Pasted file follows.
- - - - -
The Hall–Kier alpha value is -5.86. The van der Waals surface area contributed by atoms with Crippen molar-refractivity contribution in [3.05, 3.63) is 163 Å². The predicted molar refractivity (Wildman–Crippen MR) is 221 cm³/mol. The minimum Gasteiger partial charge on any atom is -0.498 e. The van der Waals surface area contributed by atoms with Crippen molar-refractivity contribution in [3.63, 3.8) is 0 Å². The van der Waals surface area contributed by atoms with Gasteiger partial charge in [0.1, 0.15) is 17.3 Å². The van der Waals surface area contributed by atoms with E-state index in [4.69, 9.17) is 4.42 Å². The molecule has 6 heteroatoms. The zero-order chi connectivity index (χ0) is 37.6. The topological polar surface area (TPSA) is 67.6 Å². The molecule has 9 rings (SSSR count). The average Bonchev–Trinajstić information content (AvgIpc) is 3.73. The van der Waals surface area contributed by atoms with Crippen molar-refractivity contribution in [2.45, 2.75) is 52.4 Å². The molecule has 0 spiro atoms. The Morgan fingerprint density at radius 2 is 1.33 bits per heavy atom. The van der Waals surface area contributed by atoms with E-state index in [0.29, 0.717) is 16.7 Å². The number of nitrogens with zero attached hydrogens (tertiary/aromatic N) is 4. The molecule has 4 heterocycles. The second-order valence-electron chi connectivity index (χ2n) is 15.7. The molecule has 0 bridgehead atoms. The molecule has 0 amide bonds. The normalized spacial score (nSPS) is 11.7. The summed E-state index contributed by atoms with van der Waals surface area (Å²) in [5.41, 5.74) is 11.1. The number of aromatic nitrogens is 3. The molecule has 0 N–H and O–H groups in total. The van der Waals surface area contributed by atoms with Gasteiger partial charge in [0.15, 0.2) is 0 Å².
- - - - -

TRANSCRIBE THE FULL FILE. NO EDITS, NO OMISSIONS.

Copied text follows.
The Hall–Kier alpha value is -5.86. The van der Waals surface area contributed by atoms with Crippen molar-refractivity contribution in [3.05, 3.63) is 163 Å². The predicted molar refractivity (Wildman–Crippen MR) is 221 cm³/mol. The minimum Gasteiger partial charge on any atom is -0.498 e. The van der Waals surface area contributed by atoms with Crippen molar-refractivity contribution in [3.63, 3.8) is 0 Å². The van der Waals surface area contributed by atoms with Gasteiger partial charge in [0.1, 0.15) is 17.3 Å². The van der Waals surface area contributed by atoms with E-state index in [4.69, 9.17) is 4.42 Å². The molecule has 6 heteroatoms. The zero-order chi connectivity index (χ0) is 37.6. The topological polar surface area (TPSA) is 67.6 Å². The molecule has 9 rings (SSSR count). The average Bonchev–Trinajstić information content (AvgIpc) is 3.73. The van der Waals surface area contributed by atoms with Crippen molar-refractivity contribution in [2.45, 2.75) is 52.4 Å². The molecule has 0 spiro atoms. The Morgan fingerprint density at radius 2 is 1.33 bits per heavy atom. The van der Waals surface area contributed by atoms with E-state index in [0.29, 0.717) is 16.7 Å². The number of nitrogens with zero attached hydrogens (tertiary/aromatic N) is 4. The molecule has 4 heterocycles. The second-order valence-electron chi connectivity index (χ2n) is 15.7. The molecule has 0 bridgehead atoms. The molecule has 0 amide bonds. The normalized spacial score (nSPS) is 11.7. The summed E-state index contributed by atoms with van der Waals surface area (Å²) in [5.41, 5.74) is 11.1. The number of aromatic nitrogens is 3. The molecule has 0 N–H and O–H groups in total. The van der Waals surface area contributed by atoms with Gasteiger partial charge in [0.15, 0.2) is 0 Å².